The high-pass filter should be set to Thru (flat). Set the low-pass filter to somewhere between 12 and 16kHz, depending upon the treble response, placement, and orientation of your effects speakers (I have great success bouncing my rear-side speakers off the ceiling). Adjust the initial delay to about 30ms. However, if the effects speakers are much farther from you than the main speakers, subtract 1ms for each foot of difference. Be approximate; this is not a critical adjustment (eg, if main speakers are 8 feet away and effects speakers are 12 feet away, use 26ms delay).

Interconnect Method
I agree with Bill Sommerwerck about the recommended interconnect method of the DSP: You may have sonic reservations about passing your preamp's signal through something called "Yamaha" on its way to your Krell amplifier. One way to get around that is to use a preamp with two main outputs, feeding one to the Yamaha and the other to your power amp, thus losing the remote control's ability to control the main speaker level (a small compromise; plus, you won't need the optional four-channel remote unit). Lacking two main outs, you can build a high-quality Y-adapter box, using the most esoteric cables, of course. You should then be able to sleep at night knowing you haven't compromised your sound.

The Listening Experience
With the above settings, the Yamaha DSP-1 decodes the ambience in the original recording and spreads it around the listening room in a very natural manner. You will truly be able to discern the quality of the performing hall. When playing good recordings, I found the effect to be much more pleasing than any of the ambience-generation modes of the unit. In addition, it is possible to switch from chamber music to pop, orchestral, folk, or whatever, without having to reset numerous Yamaha parameters, a distinct advantage of ambience extraction mode. Just adjust volume to taste; one way to determine a proper ambience level is that it is unnoticeable . . . until you turn the unit off or mute its output. This ambience becomes so seductive that muting the DSP will cause withdrawal symptoms. Then you will know you have joined the growing ranks of audiophiles addicted to ambience extraction (footnote 7).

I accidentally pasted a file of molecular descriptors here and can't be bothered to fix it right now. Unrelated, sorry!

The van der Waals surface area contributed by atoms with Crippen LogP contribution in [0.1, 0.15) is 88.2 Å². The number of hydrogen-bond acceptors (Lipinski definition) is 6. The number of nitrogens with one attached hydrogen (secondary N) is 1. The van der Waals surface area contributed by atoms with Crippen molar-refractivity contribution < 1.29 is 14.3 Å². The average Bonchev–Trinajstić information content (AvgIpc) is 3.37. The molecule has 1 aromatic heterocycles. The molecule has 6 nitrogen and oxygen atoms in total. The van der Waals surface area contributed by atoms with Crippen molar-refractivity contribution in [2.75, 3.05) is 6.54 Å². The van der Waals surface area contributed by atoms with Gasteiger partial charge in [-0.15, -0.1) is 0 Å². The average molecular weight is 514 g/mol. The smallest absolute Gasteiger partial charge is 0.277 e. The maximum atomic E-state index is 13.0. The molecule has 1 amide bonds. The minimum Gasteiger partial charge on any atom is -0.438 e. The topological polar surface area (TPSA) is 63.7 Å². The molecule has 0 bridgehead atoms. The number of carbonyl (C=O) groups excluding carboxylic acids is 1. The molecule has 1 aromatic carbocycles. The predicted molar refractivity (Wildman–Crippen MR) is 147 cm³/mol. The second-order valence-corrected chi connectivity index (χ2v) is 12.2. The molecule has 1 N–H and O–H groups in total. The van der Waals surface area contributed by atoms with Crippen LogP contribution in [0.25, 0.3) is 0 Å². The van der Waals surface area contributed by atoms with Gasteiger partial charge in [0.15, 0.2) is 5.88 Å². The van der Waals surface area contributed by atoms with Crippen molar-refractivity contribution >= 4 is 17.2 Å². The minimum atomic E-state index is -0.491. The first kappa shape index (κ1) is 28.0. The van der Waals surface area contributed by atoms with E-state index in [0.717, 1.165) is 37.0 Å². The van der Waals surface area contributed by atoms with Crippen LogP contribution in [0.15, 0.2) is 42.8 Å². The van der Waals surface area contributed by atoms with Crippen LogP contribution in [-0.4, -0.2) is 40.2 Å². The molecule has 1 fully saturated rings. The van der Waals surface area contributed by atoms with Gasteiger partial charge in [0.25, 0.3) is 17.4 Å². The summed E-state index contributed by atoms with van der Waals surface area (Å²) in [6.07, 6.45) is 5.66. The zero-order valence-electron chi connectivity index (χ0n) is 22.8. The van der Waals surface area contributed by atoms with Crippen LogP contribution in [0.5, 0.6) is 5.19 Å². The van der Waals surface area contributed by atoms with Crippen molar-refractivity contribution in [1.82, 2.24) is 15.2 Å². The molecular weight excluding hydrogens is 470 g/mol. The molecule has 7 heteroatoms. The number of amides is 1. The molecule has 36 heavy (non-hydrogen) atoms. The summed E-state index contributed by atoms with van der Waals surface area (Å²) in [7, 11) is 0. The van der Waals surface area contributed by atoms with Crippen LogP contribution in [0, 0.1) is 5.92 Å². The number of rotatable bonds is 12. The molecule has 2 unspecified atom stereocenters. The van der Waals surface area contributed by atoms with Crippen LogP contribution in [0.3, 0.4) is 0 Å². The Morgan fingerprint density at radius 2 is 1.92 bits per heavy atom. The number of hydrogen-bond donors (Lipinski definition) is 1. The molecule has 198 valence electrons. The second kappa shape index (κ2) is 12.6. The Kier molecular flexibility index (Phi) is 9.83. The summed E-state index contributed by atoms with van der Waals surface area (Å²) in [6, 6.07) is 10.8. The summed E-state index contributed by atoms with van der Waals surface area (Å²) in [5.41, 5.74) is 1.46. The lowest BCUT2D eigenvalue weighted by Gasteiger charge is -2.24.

Footnote 5: Recent psychoacoustic research has revealed that the Haas effect can be extended to more than 60–90ms with carefully placed delays at approximately 25ms intervals.

Footnote 6: I found that fast high-frequency transients (castanets, applause) could cause the Benchmark to produce low-frequency IM products. The Phoenix's problem is less evident, and can be audibly eliminated with a graphic equalizer.

Footnote 7: Recommended further reading: "Extractions of Ambiance Information from Ordinary Recordings," by E. Roerback Madsen, JAES October 1970. Explains the Haas effect, and makes a scientific case for ambience extraction using the methods outlined in this article.